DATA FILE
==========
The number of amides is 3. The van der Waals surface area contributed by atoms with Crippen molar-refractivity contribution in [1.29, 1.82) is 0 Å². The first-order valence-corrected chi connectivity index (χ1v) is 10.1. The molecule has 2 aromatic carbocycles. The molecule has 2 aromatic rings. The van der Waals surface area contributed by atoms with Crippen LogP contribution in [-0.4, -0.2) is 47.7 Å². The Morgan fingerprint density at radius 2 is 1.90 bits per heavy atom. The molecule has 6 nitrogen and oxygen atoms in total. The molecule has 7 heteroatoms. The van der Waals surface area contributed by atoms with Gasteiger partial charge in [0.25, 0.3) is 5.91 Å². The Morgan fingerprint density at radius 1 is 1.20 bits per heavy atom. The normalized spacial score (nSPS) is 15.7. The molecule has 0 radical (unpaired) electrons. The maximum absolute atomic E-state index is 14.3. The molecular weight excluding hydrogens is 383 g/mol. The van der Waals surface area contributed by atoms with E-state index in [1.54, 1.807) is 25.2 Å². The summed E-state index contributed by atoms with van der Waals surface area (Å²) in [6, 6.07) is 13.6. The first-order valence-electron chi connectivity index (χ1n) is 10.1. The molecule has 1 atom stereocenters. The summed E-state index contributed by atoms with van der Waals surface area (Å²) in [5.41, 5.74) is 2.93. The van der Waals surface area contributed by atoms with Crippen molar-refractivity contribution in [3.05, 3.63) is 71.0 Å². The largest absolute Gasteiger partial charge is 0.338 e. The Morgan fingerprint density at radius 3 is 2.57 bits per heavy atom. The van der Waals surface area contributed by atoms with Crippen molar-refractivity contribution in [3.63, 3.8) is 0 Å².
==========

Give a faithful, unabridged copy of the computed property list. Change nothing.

The number of amides is 3. The van der Waals surface area contributed by atoms with Crippen molar-refractivity contribution in [1.29, 1.82) is 0 Å². The first-order valence-corrected chi connectivity index (χ1v) is 10.1. The molecule has 2 aromatic carbocycles. The molecule has 2 aromatic rings. The van der Waals surface area contributed by atoms with Crippen LogP contribution in [-0.4, -0.2) is 47.7 Å². The Morgan fingerprint density at radius 2 is 1.90 bits per heavy atom. The molecule has 6 nitrogen and oxygen atoms in total. The molecule has 7 heteroatoms. The van der Waals surface area contributed by atoms with Gasteiger partial charge in [0.25, 0.3) is 5.91 Å². The Morgan fingerprint density at radius 1 is 1.20 bits per heavy atom. The normalized spacial score (nSPS) is 15.7. The molecule has 0 radical (unpaired) electrons. The maximum absolute atomic E-state index is 14.3. The molecular weight excluding hydrogens is 383 g/mol. The van der Waals surface area contributed by atoms with E-state index in [1.54, 1.807) is 25.2 Å². The summed E-state index contributed by atoms with van der Waals surface area (Å²) in [6, 6.07) is 13.6. The first-order valence-electron chi connectivity index (χ1n) is 10.1. The molecule has 1 atom stereocenters. The summed E-state index contributed by atoms with van der Waals surface area (Å²) in [5.41, 5.74) is 2.93. The van der Waals surface area contributed by atoms with Crippen molar-refractivity contribution in [3.05, 3.63) is 71.0 Å². The largest absolute Gasteiger partial charge is 0.338 e. The Morgan fingerprint density at radius 3 is 2.57 bits per heavy atom. The van der Waals surface area contributed by atoms with Crippen molar-refractivity contribution in [3.63, 3.8) is 0 Å².